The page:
Another way that Shenmue cultivates a personal connection with the player is through the background activities. Most of the diversions of Japan are represented here, from capsule machines, to vending machines, and even to a fully working arcade and casino. This is the game that uses a forklift job as an actual gameplay mechanic. There is even a working Sega Saturn in the house with games that can be collected. The scope of the mundane tasks that are simulated here accurately is really impressive and still is really unheard of.
The fighting and combat is taken heavily form the Virtua Fighter series. Fun fact: Shenmue was originally being developed as a Virtua Fighter single player game. The combat is smooth and the blows are heavy and visceral. The end fight is against 90+ enemies and the combat never felt restrictive in the least.
As a game in the modern times, though there are some definite quality of life features that modern gamers have gotten used to. It’s difficult to play a game without an adjustable camera for example. The gameplay hasn’t aged all that well, to be honest. The background activities soften the blow a bit, though.
Hoo boy, the English voice overs are rough. Let’s take Ryo, who’s father has died and who has sworn an oath of revenge. You would expect some passion, some sense of urgency wouldn’t you? Ryo’s voice sounds like a man who is about to fall asleep. It’s very easy to pick out the bad guys since they either sound like gangsters from the ‘40s or big dumb idiots. And then there’s Tom. Tom is a Jamaican (!) man who runs a hotdog stand. He sounds like a person who has never heard a Jamaican accent in his life who was shown one Miss Cleo commercial and then told to base his performance off of the commercial. It’s unconvincing is what I’m getting at.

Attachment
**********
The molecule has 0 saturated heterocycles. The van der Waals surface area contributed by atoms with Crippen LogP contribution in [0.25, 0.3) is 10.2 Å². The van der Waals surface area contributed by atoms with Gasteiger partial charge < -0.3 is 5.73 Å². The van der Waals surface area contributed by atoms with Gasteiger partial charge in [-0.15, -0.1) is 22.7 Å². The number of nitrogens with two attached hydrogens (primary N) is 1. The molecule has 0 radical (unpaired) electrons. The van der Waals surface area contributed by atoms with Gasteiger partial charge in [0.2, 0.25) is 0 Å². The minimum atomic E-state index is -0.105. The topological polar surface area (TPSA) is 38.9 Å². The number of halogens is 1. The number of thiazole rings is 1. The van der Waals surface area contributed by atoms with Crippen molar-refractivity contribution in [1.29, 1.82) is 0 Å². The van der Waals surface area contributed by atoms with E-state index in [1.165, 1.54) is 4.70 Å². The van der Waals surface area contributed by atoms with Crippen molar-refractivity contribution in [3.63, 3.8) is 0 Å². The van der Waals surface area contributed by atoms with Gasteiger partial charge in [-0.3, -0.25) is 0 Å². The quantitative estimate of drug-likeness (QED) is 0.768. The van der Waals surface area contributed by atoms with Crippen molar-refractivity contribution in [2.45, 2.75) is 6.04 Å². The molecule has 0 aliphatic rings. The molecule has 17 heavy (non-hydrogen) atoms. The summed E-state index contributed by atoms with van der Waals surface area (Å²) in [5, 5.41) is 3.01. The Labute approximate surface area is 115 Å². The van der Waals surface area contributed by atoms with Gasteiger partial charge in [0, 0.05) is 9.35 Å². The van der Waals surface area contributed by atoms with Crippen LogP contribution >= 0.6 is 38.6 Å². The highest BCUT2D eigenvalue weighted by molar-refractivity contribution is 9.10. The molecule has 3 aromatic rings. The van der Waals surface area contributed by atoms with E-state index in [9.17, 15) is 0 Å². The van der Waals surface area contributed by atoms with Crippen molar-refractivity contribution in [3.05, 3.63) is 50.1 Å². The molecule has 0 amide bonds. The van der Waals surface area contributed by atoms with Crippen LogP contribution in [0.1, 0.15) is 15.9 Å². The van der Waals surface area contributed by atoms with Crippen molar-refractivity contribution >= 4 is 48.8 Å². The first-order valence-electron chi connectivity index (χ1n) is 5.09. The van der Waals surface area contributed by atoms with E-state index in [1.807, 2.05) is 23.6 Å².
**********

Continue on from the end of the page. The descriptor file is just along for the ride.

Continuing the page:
The music, on the other hand, is top notch. Even if you’ve never played the game, I’m pretty sure you’ve heard the main theme before. I would call the style Japanese orchestra. It’s rare for a game soundtrack to make an impression, but the best do and the Shenmue soundtrack is one of the best.
The player screen is rather minimalist in a good way. There is a clock to be able to time appointments and such, and on the top of the screen will appear when an item can be interacted with. One of the combat modes is the QTE (blame Shenmue for all the terrible QTEs from recent games) which ensures you see the button by flashing the button on screen and a loud beeping sound, then rewards you with a noise for a successful press and a buzzer for failure.
For being almost 20 years old, Shenmue is not a difficult game. It is very hard to get lost with the ability to ask for directions and an abundance of maps around town. The combat is easy to pick up and there is little reason to experiment beyond the player’s desire to get better. All in all a game that is really easy to pick up and beat with a minimum of frustration.
Shenmue is a game with a lot of historical value. Most modern open world games have features that have roots in this game. It could be considered the Rosetta Stone of open world games. It is a fascinating look at the beginning of the genre.
As an actual game in 2017, it is rough. A lot of features that have become the norm in modern games are missing and it just ends up being not as fun as it once was.
Should you play Shenmue if you haven’t? It’s debatable. Are you looking at it from a historical perspective? Then most definitely give it a shot. It’ll be rewarding. Are you looking for a fun game to play? The answer is not as clear. It still is a blast to play for someone who has nostalgia like I do. For a modern gamer not so much.
- Good foundation for a story
- The diversions are fun and well implemented
- The combat is decent
- Story lacks urgency
- Bad camera
- Those voices are rough (they’ll make you laugh, though).
- Historical Value: 8/10
- Modern Score: 7/10